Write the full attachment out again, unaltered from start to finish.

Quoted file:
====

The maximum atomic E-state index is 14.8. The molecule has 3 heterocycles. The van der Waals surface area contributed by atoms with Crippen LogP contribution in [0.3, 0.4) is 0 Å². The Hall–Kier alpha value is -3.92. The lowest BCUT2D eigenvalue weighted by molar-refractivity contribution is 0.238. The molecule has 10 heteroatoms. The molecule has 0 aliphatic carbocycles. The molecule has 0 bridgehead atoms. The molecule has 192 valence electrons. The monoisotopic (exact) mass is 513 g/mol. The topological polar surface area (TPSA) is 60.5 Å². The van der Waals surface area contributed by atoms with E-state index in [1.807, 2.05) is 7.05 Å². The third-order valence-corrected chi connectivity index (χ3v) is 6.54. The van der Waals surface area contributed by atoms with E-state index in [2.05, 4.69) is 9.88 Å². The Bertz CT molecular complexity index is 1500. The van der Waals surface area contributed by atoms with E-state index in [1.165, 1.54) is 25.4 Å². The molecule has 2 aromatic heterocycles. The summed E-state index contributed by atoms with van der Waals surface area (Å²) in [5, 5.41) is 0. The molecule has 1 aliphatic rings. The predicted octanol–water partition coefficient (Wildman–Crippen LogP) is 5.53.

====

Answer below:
The maximum atomic E-state index is 14.8. The molecule has 3 heterocycles. The van der Waals surface area contributed by atoms with Crippen LogP contribution in [0.3, 0.4) is 0 Å². The Hall–Kier alpha value is -3.92. The lowest BCUT2D eigenvalue weighted by molar-refractivity contribution is 0.238. The molecule has 10 heteroatoms. The molecule has 0 aliphatic carbocycles. The molecule has 0 bridgehead atoms. The molecule has 192 valence electrons. The monoisotopic (exact) mass is 513 g/mol. The topological polar surface area (TPSA) is 60.5 Å². The van der Waals surface area contributed by atoms with E-state index in [1.807, 2.05) is 7.05 Å². The third-order valence-corrected chi connectivity index (χ3v) is 6.54. The van der Waals surface area contributed by atoms with E-state index in [2.05, 4.69) is 9.88 Å². The Bertz CT molecular complexity index is 1500. The van der Waals surface area contributed by atoms with E-state index in [1.165, 1.54) is 25.4 Å². The molecule has 2 aromatic heterocycles. The summed E-state index contributed by atoms with van der Waals surface area (Å²) in [5, 5.41) is 0. The molecule has 1 aliphatic rings. The predicted octanol–water partition coefficient (Wildman–Crippen LogP) is 5.53.